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New Razer Blade Laptop: Thinner. More Powerful. Easy On Battery Life. Sweet! $2199. Ouch!

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Video game hardware company Razer unveiled the new Razer Blade, which is the thinnest and lightest 14-inch notebooks dedicated to video games in the world.

The Razer Blade comes with the most advanced processors from NVIDIA and Intel, expanded memory and top-of-the-line QHD+ display. 

The laptop's price begins at a steep $2,199. However, for some gamers, the price will be very much worth it.

Powering up the new Razer Blade is NVIDIA's latest GeForce GTX 970M, with 3GB GDDR5 VRAM, accompanied by the Indium Gallium Zinc Oxide (IGZO) display panel technology to provide gamers with unmatched image and color quality for graphics.

The laptop also runs on 16GB of 1600MHz DDR3L RAM, with solid-state drive storage of up to 512GB of space. In addition, the laptop boots up faster and launches games quicker, due to its speed that is up to four times that of other traditional notebooks.

This power is possible due to the next-generation Maxwell architecture of NVIDIA, which provides the laptop with improved performance state-of-the-art graphics and longer battery life. The Optimus Technology of NVIDIA also allows the Razer Blade to automatically switch between using NVIDIA graphics or Intel HD Graphics 4600, which in turn will also improve battery life and performance.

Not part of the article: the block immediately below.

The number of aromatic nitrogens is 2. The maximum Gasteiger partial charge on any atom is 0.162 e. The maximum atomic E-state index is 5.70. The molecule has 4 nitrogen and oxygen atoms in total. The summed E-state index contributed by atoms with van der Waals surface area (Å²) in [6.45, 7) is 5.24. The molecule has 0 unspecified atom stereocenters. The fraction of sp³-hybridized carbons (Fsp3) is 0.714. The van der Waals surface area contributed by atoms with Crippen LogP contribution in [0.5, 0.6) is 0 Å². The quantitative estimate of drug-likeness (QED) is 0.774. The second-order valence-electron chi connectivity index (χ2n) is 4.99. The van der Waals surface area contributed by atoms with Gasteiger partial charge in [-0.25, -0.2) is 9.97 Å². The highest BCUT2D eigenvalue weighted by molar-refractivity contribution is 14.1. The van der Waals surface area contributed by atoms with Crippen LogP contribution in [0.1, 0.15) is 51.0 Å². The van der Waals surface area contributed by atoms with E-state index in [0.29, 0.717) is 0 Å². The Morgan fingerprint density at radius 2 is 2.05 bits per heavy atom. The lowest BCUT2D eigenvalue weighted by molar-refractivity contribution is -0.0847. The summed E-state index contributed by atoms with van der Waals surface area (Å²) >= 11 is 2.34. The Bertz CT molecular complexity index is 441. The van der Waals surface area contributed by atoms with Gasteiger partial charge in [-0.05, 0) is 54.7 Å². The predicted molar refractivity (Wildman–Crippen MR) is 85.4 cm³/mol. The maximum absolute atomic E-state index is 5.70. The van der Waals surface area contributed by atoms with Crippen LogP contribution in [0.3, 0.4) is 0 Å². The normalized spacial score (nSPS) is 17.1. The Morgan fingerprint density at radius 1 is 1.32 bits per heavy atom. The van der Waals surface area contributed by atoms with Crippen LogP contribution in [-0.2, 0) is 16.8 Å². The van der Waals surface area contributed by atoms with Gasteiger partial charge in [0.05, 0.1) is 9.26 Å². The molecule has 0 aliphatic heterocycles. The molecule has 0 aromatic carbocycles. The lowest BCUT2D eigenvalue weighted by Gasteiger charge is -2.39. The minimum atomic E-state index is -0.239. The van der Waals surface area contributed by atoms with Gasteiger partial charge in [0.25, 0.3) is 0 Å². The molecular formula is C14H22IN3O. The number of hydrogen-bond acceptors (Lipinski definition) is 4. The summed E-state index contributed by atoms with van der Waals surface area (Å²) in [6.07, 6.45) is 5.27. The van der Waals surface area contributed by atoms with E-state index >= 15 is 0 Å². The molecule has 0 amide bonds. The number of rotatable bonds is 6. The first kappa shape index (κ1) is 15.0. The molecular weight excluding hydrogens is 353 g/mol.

The Razer Blade also features the Intel Core i7-4720HQ processor, which is usually found in notebooks of larger sizes. The processor provides the Razer Blade with 2.6GHz quad-core processing power, increasing the speed of the laptop's active cores up to 3.6GHz. In addition, the Hyper-Threading technology also gives the laptop eight virtual cores to improve performance.

Razer CEO and co-founder Min-Liang Tan said that as the company continues to listen to the evolving needs of gamers, the launch of the new Razer Blade laptop will once again set the industry standard for video game-dedicated laptops.

The performance of the laptop is assisted by localized heating principles, as thermal engineers designed the Razer Blade to release heat away from the laptop's main touch points. The heat is sent to locations where it can quickly dissipate and which are not usually touched by the user. With the help of such a design, the Razer Blade is able to pack the best performance components inside a laptop that is even thinner than a dime.

The chassis of the Razer Blade is made out of aluminum and precision-cut, with a customized track pad and gaming-grade keyboard with backlighting. The keyboard also has anti-ghosting functions and re-programmable keys that are operated using the company's Synapse system.

The Razer Blade can now be ordered online through the company or Microsoft. The laptop will also be coming to certain Microsoft Stores by Feb. 16.

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